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Using EDataTypes in GMF

GMF

EDataTypes in GMF allow you to specify custom data types in an Ecore model. In this page I will try and describe the steps to create your own editor to a custom data type, in particular an editor that allows the user to select a file.

  1. Create an EDataType, specifying the Name and the Instance Class Name.
  2. Create the new data types somewhere in your project, e.g. FileReference interface and the FileReferenceImpl implementation.
  3. Create another EClass somewhere that uses this EDataType in an EAttribute.
If you now connect this new EClass to your .gmfgraph/.gmfgen/.gmfmodel, you will end up with an editor that accepts text input, but just throws IllegalArgumentExceptions. This will occur if you have set the EDataType as serialized.

(If no properties show up for your new EClass, try deleting the edit plugin.xml.)

To resolve this, you will have to go into the FactoryImpl for the package the datatype resides, and edit createFileReferenceFromString() and convertFileReferenceToString():

/**
 * @generated NOT
 */
public FileReference createFileReferenceFromString(EDataType eDataType, String initialValue) {
  return new FileReferenceImpl(initialValue);
}

/**
 * @generated NOT
 */
public String convertFileReferenceToString(EDataType eDataType, Object instanceValue) {
  if (instanceValue == null)
    return null;
  return ((FileReference) instanceValue).toString();
}

The strings passed here will now be saved in the model file. The next step is to provide a dialog for editing the Strings, and not just a String editor.

Following a newsgroup discussion that was hard to find, the solution is to modify the generated diagram.sheet.XXXPropertySection like so:

public IPropertySource getPropertySource(Object object) {
  if (object instanceof IPropertySource) {
    return (IPropertySource) object;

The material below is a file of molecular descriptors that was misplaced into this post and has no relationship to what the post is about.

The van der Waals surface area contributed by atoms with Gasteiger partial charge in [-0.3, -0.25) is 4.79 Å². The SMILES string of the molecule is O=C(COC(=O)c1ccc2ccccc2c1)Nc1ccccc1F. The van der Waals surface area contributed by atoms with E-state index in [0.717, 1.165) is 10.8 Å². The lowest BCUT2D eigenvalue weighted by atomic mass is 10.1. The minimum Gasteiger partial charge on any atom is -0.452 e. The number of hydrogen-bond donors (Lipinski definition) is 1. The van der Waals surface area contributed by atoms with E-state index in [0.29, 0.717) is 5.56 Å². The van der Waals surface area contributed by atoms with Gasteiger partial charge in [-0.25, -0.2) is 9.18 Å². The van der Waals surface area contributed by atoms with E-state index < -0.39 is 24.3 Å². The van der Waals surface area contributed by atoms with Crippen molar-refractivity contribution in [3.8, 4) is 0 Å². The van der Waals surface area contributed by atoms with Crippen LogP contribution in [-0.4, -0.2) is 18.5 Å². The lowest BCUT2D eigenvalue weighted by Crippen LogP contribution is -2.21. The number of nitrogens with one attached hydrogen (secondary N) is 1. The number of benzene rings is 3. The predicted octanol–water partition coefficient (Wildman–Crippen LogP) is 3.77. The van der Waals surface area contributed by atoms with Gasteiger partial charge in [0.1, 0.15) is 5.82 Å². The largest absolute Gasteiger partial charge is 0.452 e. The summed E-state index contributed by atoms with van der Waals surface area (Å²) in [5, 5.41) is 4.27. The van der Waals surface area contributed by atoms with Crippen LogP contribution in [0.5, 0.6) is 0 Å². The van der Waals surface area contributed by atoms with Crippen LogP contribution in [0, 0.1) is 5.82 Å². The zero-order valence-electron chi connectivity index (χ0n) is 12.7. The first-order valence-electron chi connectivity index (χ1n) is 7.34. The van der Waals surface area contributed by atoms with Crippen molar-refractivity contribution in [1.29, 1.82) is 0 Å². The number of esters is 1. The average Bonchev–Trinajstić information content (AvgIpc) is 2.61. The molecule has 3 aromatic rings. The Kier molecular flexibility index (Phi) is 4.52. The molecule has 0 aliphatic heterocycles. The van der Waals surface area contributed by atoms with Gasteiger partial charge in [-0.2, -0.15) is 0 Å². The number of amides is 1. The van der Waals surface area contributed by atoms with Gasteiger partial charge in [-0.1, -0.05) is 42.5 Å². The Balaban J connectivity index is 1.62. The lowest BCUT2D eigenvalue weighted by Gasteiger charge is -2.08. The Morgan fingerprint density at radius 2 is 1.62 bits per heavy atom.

}
  AdapterFactory af = getAdapterFactory(object);
  if (af != null) {
    IItemPropertySource ips = (IItemPropertySource) af.adapt(object,
        IItemPropertySource.class);
    if (ips != null) {
      return new CustomisedPropertySource(object, ips); // new code!!!
    }
  }
  if (object instanceof IAdaptable) {
    return (IPropertySource) ((IAdaptable) object)
        .getAdapter(IPropertySource.class);
  }
  return null;
}

This refers to additional classes, which are as follows:

public class CustomizedPropertyDescriptor extends PropertyDescriptor implements IPropertyDescriptor {
  public CustomizedPropertyDescriptor(Object object,
      IItemPropertyDescriptor itemPropertyDescriptor) {
    super(object, itemPropertyDescriptor);
  }

  @Override
  protected CellEditor createEDataTypeCellEditor(EDataType dataType,
      Composite composite) {
    if (dataType.equals( DomainPackage.eINSTANCE.getFileReference() )) {
      System.out.println("kittens!");  // success!
    }
    return super.createEDataTypeCellEditor(dataType, composite);
  }
}

public class CustomisedPropertySource extends PropertySource implements IPropertySource {
  public CustomisedPropertySource(Object object,
      IItemPropertySource itemPropertySource) {
    super(object, itemPropertySource);
  }

  protected IPropertyDescriptor createPropertyDescriptor(
      IItemPropertyDescriptor itemPropertyDescriptor) {
    return new CustomizedPropertyDescriptor(object, itemPropertyDescriptor);
  }
}

However, in order to deal with EDataTypes, you must also go through an EDataTypeValueHandler.
Categories: GMF | Technology | EMF
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Last edited by jevon jevon 119 months ago